I'd agree with your theory, especially as according to the Record World ads, If This Is Love was the B side. It's not uncommon for artists to add vocals to an existing track to save money on recording costs. It was John Manship who had the record as a completely different recording so I assume he had some information to state this. It seems unlikely that a new recording done by Mike Terry would be an almost exact copy of another producer/arranger. 

Rick

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Posted (edited)

Sounds like the exact same track to me, although mixed slightly differently - I hadn't really noticed the pianos during the "bridge" or middle-eight section - but listening back to The Precisions, they're definitely there, just lower in the mix and with harmonies over them. And the strings sound more prominent in the Eddie Spencer version due to the lack of backing vocals...

 

I'd have to say that, in my opinion, The Precisions beats Eddie Spencer hands down, just the male vocal harmonies blending with the strings totally makes it, along with the effortless lead vocal. And that knock-out group harmony "whoooooooaaaaaaaaa!" sucker punch before it even begins - you're floored from the start! Eddie Spencer's version just sounds a bit too rushed, like he's singing slightly ahead of the beat (maybe this gives it some urgency for some?) and a bit empty without the group backing. Then again, it probably all just depends on which version you heard first - BUT... if you don't like either, you don't like northern soul!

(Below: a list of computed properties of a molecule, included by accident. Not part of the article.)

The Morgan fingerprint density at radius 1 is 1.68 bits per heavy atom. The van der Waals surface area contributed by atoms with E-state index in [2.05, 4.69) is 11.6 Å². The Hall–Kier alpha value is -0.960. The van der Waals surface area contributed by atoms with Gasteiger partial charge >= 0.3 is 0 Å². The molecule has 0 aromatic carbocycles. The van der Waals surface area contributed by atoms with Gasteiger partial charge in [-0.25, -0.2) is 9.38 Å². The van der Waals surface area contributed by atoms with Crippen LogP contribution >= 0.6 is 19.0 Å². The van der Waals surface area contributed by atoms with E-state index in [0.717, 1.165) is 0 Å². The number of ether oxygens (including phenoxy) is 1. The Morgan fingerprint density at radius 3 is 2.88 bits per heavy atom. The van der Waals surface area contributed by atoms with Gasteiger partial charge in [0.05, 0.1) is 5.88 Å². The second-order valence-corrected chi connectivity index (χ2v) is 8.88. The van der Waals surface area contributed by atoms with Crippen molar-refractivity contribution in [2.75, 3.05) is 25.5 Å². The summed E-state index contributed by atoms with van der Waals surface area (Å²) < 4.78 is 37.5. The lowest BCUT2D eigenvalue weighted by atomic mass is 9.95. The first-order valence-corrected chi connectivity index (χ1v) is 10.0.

Edited by cover-up

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5 hours ago, cover-up said:

Sounds like the exact same track to me, although mixed slightly differently - I hadn't really noticed the pianos during the "bridge" or middle-eight section - but listening back to The Precisions, they're definitely there, just lower in the mix and with harmonies over them. And the strings sound more prominent in the Eddie Spencer version due to the lack of backing vocals...

 

I'd have to say that, in my opinion, The Precisions beats Eddie Spencer hands down, just the male vocal harmonies blending with the strings totally makes it, along with the effortless lead vocal. And that knock-out group harmony "whoooooooaaaaaaaaa!" sucker punch before it even begins - you're floored from the start! Eddie Spencer's version just sounds a bit too rushed, like he's singing slightly ahead of the beat (maybe this gives it some urgency for some?) and a bit empty without the group backing. Then again, it probably all just depends on which version you heard first - BUT... if you don't like either, you don't like northern soul!

 YUP ! Just as I ever compared both with my critical earbuds more so than with my "memory". Precisions fa me !